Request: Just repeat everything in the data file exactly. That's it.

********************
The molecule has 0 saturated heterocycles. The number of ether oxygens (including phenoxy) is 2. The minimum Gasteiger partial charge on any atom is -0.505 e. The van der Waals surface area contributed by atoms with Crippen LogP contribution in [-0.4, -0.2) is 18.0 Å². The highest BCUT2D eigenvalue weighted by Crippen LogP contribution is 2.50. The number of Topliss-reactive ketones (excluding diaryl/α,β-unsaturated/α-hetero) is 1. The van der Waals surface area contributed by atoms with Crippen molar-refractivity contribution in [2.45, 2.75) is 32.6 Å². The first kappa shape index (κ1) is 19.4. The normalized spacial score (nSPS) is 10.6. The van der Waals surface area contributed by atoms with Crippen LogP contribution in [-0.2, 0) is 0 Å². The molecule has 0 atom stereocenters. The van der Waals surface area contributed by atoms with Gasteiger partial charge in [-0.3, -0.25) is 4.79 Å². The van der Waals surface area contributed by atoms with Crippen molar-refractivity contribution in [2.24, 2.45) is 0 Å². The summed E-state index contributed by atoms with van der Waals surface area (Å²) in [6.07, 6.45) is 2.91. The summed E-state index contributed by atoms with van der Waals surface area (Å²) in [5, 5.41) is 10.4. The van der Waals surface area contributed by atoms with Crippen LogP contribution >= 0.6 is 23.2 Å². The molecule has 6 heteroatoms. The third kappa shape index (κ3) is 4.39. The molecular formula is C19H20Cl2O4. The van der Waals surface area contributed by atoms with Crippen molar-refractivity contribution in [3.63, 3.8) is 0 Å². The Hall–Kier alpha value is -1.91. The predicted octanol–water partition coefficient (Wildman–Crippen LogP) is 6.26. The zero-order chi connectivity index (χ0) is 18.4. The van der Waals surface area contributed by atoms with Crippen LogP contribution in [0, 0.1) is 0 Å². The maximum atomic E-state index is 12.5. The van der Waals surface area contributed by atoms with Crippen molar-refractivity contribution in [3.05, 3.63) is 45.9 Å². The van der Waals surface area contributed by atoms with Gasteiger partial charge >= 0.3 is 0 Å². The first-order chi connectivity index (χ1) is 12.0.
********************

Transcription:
The molecule has 0 saturated heterocycles. The number of ether oxygens (including phenoxy) is 2. The minimum Gasteiger partial charge on any atom is -0.505 e. The van der Waals surface area contributed by atoms with Crippen LogP contribution in [-0.4, -0.2) is 18.0 Å². The highest BCUT2D eigenvalue weighted by Crippen LogP contribution is 2.50. The number of Topliss-reactive ketones (excluding diaryl/α,β-unsaturated/α-hetero) is 1. The van der Waals surface area contributed by atoms with Crippen molar-refractivity contribution in [2.45, 2.75) is 32.6 Å². The first kappa shape index (κ1) is 19.4. The normalized spacial score (nSPS) is 10.6. The van der Waals surface area contributed by atoms with Crippen LogP contribution in [-0.2, 0) is 0 Å². The molecule has 0 atom stereocenters. The van der Waals surface area contributed by atoms with Gasteiger partial charge in [-0.3, -0.25) is 4.79 Å². The van der Waals surface area contributed by atoms with Crippen molar-refractivity contribution in [2.24, 2.45) is 0 Å². The summed E-state index contributed by atoms with van der Waals surface area (Å²) in [6.07, 6.45) is 2.91. The summed E-state index contributed by atoms with van der Waals surface area (Å²) in [5, 5.41) is 10.4. The van der Waals surface area contributed by atoms with Crippen LogP contribution >= 0.6 is 23.2 Å². The molecule has 6 heteroatoms. The third kappa shape index (κ3) is 4.39. The molecular formula is C19H20Cl2O4. The van der Waals surface area contributed by atoms with Crippen molar-refractivity contribution in [3.63, 3.8) is 0 Å². The Hall–Kier alpha value is -1.91. The predicted octanol–water partition coefficient (Wildman–Crippen LogP) is 6.26. The zero-order chi connectivity index (χ0) is 18.4. The van der Waals surface area contributed by atoms with Crippen LogP contribution in [0, 0.1) is 0 Å². The maximum atomic E-state index is 12.5. The van der Waals surface area contributed by atoms with Crippen molar-refractivity contribution in [3.05, 3.63) is 45.9 Å². The van der Waals surface area contributed by atoms with Gasteiger partial charge >= 0.3 is 0 Å². The first-order chi connectivity index (χ1) is 12.0.